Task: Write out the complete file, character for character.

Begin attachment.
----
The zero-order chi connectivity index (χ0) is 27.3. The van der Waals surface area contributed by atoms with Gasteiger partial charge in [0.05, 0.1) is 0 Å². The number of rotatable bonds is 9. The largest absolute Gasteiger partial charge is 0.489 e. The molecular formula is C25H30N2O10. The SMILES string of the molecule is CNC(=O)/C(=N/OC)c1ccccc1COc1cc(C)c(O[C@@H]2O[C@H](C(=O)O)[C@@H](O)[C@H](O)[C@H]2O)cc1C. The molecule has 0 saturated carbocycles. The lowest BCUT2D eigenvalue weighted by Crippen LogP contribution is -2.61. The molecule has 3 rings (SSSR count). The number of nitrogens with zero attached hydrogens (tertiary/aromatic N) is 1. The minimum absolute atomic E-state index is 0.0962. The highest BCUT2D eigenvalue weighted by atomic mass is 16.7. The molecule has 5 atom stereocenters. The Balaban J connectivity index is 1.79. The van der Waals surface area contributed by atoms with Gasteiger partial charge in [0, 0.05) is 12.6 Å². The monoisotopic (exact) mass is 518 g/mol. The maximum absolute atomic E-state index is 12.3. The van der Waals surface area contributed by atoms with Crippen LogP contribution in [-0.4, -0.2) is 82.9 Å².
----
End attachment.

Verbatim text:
The zero-order chi connectivity index (χ0) is 27.3. The van der Waals surface area contributed by atoms with Gasteiger partial charge in [0.05, 0.1) is 0 Å². The number of rotatable bonds is 9. The largest absolute Gasteiger partial charge is 0.489 e. The molecular formula is C25H30N2O10. The SMILES string of the molecule is CNC(=O)/C(=N/OC)c1ccccc1COc1cc(C)c(O[C@@H]2O[C@H](C(=O)O)[C@@H](O)[C@H](O)[C@H]2O)cc1C. The molecule has 0 saturated carbocycles. The lowest BCUT2D eigenvalue weighted by Crippen LogP contribution is -2.61. The molecule has 3 rings (SSSR count). The number of nitrogens with zero attached hydrogens (tertiary/aromatic N) is 1. The minimum absolute atomic E-state index is 0.0962. The highest BCUT2D eigenvalue weighted by atomic mass is 16.7. The molecule has 5 atom stereocenters. The Balaban J connectivity index is 1.79. The van der Waals surface area contributed by atoms with Gasteiger partial charge in [0, 0.05) is 12.6 Å². The monoisotopic (exact) mass is 518 g/mol. The maximum absolute atomic E-state index is 12.3. The van der Waals surface area contributed by atoms with Crippen LogP contribution in [-0.4, -0.2) is 82.9 Å².